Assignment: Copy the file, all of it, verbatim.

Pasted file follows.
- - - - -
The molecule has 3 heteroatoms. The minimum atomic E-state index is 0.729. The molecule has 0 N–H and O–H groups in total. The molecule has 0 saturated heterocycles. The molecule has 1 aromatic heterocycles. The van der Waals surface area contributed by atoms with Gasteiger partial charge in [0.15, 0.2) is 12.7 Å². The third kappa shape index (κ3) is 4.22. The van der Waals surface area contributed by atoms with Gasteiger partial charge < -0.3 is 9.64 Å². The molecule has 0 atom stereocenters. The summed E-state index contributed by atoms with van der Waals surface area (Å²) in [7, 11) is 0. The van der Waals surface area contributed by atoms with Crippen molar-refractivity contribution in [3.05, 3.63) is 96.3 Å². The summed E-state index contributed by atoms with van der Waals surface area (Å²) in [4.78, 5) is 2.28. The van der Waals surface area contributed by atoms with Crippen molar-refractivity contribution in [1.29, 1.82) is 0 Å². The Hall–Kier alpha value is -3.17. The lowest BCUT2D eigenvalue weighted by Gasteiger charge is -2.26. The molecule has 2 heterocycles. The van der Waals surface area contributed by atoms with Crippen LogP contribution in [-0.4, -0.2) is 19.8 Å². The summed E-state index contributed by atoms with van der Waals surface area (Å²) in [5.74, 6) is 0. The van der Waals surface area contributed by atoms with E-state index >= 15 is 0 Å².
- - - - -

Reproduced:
The molecule has 3 heteroatoms. The minimum atomic E-state index is 0.729. The molecule has 0 N–H and O–H groups in total. The molecule has 0 saturated heterocycles. The molecule has 1 aromatic heterocycles. The van der Waals surface area contributed by atoms with Gasteiger partial charge in [0.15, 0.2) is 12.7 Å². The third kappa shape index (κ3) is 4.22. The van der Waals surface area contributed by atoms with Gasteiger partial charge < -0.3 is 9.64 Å². The molecule has 0 atom stereocenters. The summed E-state index contributed by atoms with van der Waals surface area (Å²) in [7, 11) is 0. The van der Waals surface area contributed by atoms with Crippen molar-refractivity contribution in [3.05, 3.63) is 96.3 Å². The summed E-state index contributed by atoms with van der Waals surface area (Å²) in [4.78, 5) is 2.28. The van der Waals surface area contributed by atoms with Crippen molar-refractivity contribution in [1.29, 1.82) is 0 Å². The Hall–Kier alpha value is -3.17. The lowest BCUT2D eigenvalue weighted by Gasteiger charge is -2.26. The molecule has 2 heterocycles. The van der Waals surface area contributed by atoms with Crippen LogP contribution in [-0.4, -0.2) is 19.8 Å². The summed E-state index contributed by atoms with van der Waals surface area (Å²) in [5.74, 6) is 0. The van der Waals surface area contributed by atoms with E-state index >= 15 is 0 Å².